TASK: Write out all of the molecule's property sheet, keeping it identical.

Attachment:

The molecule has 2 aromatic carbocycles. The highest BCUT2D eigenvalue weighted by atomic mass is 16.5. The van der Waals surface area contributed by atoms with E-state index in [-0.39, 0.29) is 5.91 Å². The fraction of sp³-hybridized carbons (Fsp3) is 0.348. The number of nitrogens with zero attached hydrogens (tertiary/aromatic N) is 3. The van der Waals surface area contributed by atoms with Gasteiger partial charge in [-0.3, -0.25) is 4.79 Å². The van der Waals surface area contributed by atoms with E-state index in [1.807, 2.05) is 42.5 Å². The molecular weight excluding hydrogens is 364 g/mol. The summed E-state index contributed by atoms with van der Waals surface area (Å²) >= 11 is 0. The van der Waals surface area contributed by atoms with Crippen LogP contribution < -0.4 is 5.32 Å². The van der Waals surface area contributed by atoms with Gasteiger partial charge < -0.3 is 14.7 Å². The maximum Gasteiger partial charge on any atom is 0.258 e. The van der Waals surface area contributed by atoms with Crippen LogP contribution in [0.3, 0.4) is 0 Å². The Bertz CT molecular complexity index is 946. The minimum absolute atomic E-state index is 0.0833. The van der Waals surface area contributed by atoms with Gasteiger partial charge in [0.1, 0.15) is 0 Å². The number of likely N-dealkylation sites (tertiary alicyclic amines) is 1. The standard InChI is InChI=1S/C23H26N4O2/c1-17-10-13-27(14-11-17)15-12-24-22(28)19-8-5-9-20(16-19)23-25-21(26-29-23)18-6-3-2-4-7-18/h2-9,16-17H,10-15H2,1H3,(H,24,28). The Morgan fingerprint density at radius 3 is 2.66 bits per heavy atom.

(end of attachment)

The molecule has 2 aromatic carbocycles. The highest BCUT2D eigenvalue weighted by atomic mass is 16.5. The van der Waals surface area contributed by atoms with E-state index in [-0.39, 0.29) is 5.91 Å². The fraction of sp³-hybridized carbons (Fsp3) is 0.348. The number of nitrogens with zero attached hydrogens (tertiary/aromatic N) is 3. The van der Waals surface area contributed by atoms with Gasteiger partial charge in [-0.3, -0.25) is 4.79 Å². The van der Waals surface area contributed by atoms with E-state index in [1.807, 2.05) is 42.5 Å². The molecular weight excluding hydrogens is 364 g/mol. The summed E-state index contributed by atoms with van der Waals surface area (Å²) >= 11 is 0. The van der Waals surface area contributed by atoms with Crippen LogP contribution < -0.4 is 5.32 Å². The van der Waals surface area contributed by atoms with Gasteiger partial charge < -0.3 is 14.7 Å². The maximum Gasteiger partial charge on any atom is 0.258 e. The van der Waals surface area contributed by atoms with Crippen LogP contribution in [0.3, 0.4) is 0 Å². The Bertz CT molecular complexity index is 946. The minimum absolute atomic E-state index is 0.0833. The van der Waals surface area contributed by atoms with Gasteiger partial charge in [0.1, 0.15) is 0 Å². The number of likely N-dealkylation sites (tertiary alicyclic amines) is 1. The standard InChI is InChI=1S/C23H26N4O2/c1-17-10-13-27(14-11-17)15-12-24-22(28)19-8-5-9-20(16-19)23-25-21(26-29-23)18-6-3-2-4-7-18/h2-9,16-17H,10-15H2,1H3,(H,24,28). The Morgan fingerprint density at radius 3 is 2.66 bits per heavy atom.